A few years ago I was asked to play the piano at a baptism at our church. This wasn't anything out of the ordinary; our ward was historically a high-baptizing one, and when you're one of only a few ward members who play the piano, you have to expect to help out with these things sometimes. This one was scheduled for a Saturday afternoon, but since our family didn't have anything else planned I didn't think it would be a problem for me to hop over to the church for an hour to play for the baptism.
Well, the problem came when I remembered the baptism in the morning, but flat-out forgot about it by the afternoon. And it wasn't as if we were doing anything important or special; I was just hanging out, and then looked at the clock (which now said the baptism was half over) and it suddenly dawned on me that I was supposed to be somewhere else.
It is not a good thing to miss an event where you were supposed to play the piano, because that leaves the other people stranded. If you were scheduled to give a prayer, and missed the meeting, someone else could probably give the prayer. But it isn't always easy to come up with someone else to play the piano at the last minute when the scheduled pianist flakes out. So I wasn't feeling too good about myself as I quickly changed into a skirt and flew off to the chapel. I'd really, really blown it this time.
But, lo and behold, when I arrived, there was someone else at the piano. Another piano player in the ward, Sister W., had gone just to watch the baptism, but (as she told me later) she felt like she should bring her big hymn book along. Sure enough, her services were indeed needed at the piano. So she played everything as it had been planned, and the service went quite smoothly. Despite my shortcomings, the Lord in His tender mercy had provided another pianist.
Which has always left me wondering. . . why was Sister W. the one who received the inspiration? Why wasn't I inspired to look at the clock sooner, for example? Frankly, I don't have any good answers for that one. It might be that He did prompt me to get myself to the baptism on time, but I was so busy goofing off I didn't catch it. Or perhaps I was angry about something and was not receptive to the Spirit right then. Then again, there may have been a reason why I needed to be home at that time instead of at the baptism. (If so, I don't know what it was. But it's possible. We don't always know.) Or there may have been a reason why Sister W. needed to be the one who played at that baptism.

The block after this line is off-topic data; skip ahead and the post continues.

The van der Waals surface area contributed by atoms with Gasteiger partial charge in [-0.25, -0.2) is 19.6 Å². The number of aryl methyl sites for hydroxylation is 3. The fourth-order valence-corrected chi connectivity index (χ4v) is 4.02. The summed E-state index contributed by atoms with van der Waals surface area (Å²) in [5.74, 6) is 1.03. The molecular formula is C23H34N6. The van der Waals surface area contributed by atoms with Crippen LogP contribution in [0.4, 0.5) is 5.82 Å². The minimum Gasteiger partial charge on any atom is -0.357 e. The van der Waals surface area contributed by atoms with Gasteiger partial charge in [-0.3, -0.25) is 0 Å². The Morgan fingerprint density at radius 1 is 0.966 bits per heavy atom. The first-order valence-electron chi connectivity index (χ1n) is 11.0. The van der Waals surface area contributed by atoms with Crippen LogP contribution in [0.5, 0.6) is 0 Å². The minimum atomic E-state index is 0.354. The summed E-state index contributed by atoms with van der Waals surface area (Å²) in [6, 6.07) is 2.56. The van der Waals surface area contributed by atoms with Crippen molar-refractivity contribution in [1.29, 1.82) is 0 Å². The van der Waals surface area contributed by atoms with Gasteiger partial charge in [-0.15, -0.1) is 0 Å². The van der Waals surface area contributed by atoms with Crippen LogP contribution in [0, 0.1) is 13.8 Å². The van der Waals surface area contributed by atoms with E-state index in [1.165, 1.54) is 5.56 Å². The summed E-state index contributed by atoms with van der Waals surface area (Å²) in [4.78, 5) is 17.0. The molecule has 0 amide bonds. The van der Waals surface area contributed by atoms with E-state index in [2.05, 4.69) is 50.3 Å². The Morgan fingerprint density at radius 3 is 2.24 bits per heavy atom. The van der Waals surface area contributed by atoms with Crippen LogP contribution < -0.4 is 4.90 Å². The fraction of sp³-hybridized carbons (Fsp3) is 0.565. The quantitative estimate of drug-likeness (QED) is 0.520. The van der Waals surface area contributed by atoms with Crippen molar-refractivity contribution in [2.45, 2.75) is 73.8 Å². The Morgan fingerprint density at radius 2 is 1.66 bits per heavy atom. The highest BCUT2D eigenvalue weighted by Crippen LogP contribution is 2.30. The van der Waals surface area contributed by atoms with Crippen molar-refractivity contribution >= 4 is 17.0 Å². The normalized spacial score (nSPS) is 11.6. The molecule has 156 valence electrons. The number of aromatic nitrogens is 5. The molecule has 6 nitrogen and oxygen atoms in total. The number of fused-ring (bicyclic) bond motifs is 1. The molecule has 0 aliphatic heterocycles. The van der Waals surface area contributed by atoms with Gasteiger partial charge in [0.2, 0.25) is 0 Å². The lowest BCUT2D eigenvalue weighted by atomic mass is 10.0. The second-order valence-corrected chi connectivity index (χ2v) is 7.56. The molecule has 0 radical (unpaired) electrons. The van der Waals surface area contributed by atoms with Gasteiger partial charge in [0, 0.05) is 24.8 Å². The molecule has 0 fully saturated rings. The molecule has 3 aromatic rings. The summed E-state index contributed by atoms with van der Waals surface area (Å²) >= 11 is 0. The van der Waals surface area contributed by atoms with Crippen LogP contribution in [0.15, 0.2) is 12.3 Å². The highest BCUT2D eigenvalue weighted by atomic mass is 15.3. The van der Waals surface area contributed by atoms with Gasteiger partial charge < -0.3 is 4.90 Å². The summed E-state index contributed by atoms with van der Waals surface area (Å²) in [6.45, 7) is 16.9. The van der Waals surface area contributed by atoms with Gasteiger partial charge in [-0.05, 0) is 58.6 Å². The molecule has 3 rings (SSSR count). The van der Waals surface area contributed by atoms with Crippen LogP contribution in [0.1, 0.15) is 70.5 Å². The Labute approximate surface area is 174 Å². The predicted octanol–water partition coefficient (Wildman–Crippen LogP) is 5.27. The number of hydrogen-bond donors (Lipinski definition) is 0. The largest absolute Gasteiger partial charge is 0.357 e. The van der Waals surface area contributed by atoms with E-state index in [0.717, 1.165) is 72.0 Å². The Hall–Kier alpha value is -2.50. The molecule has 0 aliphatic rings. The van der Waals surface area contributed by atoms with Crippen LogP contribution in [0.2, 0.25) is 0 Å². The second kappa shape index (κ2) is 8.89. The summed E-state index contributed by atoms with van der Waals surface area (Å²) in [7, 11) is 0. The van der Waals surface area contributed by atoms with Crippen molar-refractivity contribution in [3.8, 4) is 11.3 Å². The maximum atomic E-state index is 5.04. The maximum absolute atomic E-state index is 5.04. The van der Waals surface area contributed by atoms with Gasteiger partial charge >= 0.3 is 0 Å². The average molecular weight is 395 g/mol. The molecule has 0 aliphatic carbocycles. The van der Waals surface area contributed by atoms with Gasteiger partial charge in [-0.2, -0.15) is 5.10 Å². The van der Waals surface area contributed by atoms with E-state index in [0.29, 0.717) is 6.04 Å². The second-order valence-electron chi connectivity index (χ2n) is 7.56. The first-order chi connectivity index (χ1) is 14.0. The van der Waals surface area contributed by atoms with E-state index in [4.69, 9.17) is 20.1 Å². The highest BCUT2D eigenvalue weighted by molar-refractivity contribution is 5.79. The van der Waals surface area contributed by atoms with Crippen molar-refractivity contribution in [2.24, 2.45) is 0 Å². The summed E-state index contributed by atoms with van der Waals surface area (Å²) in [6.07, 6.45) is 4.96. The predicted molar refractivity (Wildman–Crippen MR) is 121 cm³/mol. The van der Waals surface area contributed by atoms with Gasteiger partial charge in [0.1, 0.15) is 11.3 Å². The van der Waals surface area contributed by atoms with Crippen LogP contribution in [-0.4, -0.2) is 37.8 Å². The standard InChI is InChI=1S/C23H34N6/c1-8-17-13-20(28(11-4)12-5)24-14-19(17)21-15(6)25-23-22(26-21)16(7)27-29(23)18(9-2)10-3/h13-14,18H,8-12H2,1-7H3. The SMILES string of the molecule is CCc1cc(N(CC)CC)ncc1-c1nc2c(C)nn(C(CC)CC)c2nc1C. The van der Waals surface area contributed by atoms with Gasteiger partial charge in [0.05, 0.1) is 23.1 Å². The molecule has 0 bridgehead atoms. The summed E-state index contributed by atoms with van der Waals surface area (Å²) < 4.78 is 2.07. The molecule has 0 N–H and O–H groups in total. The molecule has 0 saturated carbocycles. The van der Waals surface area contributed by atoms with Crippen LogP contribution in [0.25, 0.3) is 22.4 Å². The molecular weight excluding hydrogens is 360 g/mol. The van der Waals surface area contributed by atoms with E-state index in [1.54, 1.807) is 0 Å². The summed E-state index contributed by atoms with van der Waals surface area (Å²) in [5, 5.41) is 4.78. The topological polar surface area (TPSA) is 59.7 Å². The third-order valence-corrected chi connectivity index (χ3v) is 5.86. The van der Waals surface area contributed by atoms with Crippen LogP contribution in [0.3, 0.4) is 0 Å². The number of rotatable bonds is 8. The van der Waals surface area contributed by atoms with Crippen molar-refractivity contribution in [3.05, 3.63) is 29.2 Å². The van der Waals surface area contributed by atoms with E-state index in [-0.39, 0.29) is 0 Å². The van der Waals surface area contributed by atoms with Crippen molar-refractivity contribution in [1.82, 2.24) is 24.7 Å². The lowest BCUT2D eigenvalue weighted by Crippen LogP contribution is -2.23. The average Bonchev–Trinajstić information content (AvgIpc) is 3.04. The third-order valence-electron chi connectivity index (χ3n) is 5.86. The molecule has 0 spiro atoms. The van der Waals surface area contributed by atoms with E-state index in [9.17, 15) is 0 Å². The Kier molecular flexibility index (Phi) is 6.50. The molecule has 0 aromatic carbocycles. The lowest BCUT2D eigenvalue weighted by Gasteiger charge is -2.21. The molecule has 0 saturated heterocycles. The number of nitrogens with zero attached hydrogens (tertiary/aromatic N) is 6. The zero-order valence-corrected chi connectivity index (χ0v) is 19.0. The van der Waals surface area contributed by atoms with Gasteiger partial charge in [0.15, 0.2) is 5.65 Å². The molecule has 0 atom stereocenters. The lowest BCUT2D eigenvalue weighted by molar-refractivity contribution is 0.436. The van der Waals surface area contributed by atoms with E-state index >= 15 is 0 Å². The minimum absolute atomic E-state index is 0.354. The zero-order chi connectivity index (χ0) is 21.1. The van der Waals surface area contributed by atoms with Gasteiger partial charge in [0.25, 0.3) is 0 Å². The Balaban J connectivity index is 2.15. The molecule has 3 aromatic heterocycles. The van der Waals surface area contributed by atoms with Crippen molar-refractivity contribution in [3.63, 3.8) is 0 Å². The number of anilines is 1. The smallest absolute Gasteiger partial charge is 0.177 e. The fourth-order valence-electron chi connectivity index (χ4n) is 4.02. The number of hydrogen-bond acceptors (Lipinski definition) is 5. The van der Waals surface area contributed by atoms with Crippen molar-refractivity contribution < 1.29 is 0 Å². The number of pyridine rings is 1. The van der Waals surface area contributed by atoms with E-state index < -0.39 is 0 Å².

Learning to heed the promptings of the Spirit and allowing the Lord to work in our lives is one of those vital things that we must learn here on Earth. And yet as we do so, it's so easy to start adding our own interpretations and conclusions to what we receive: I'm supposed to do this thing because of this reason (which the Lord never actually stated, but makes sense to us). Or, because I have this problem, and I'm trying to live the way I should, God should help me fix it this way. And sometimes we can get pretty frustrated when we want--or expect--to see the hand of the Lord in our lives in ways that it just isn't being manifested.
The thing is, unless God tells us, we don't always know why the Lord does some things or why He asks us to do certain things. We may come up with reasons that make sense to us, but in the end, we just don't know. We may expect that God will bless us with a certain insight or wisdom or reward or answer because it makes sense to us, but what is our limited vision compared with God's? He sees the whole picture. He knows the end from the beginning, and His wisdom and perspective are infinite. We only see a small portion of the whole, and without God's help we are limited to our own meager understandings to make sense of it.
But if we truly put our trust in the Lord, and humbly heed His promptings, we need not fear. Things may not work out as we would have chosen for ourselves with our limited understanding, but He will make all things work together for our good.
And if thou shouldst be cast into the pit, or into the hands of murderers, and the sentence of death passed upon thee; if thou be cast into the deep; if the billowing surge conspire against thee; if fierce winds become thine enemy; if the heavens gather blackness, and all the elements combine to hedge up the way; and above all, if the very jaws of hell shall gape open the mouth wide after thee, know thou, my son, that all these things shall give thee experience, and shall be for thy good. (Doctrine and Covenants 122:7)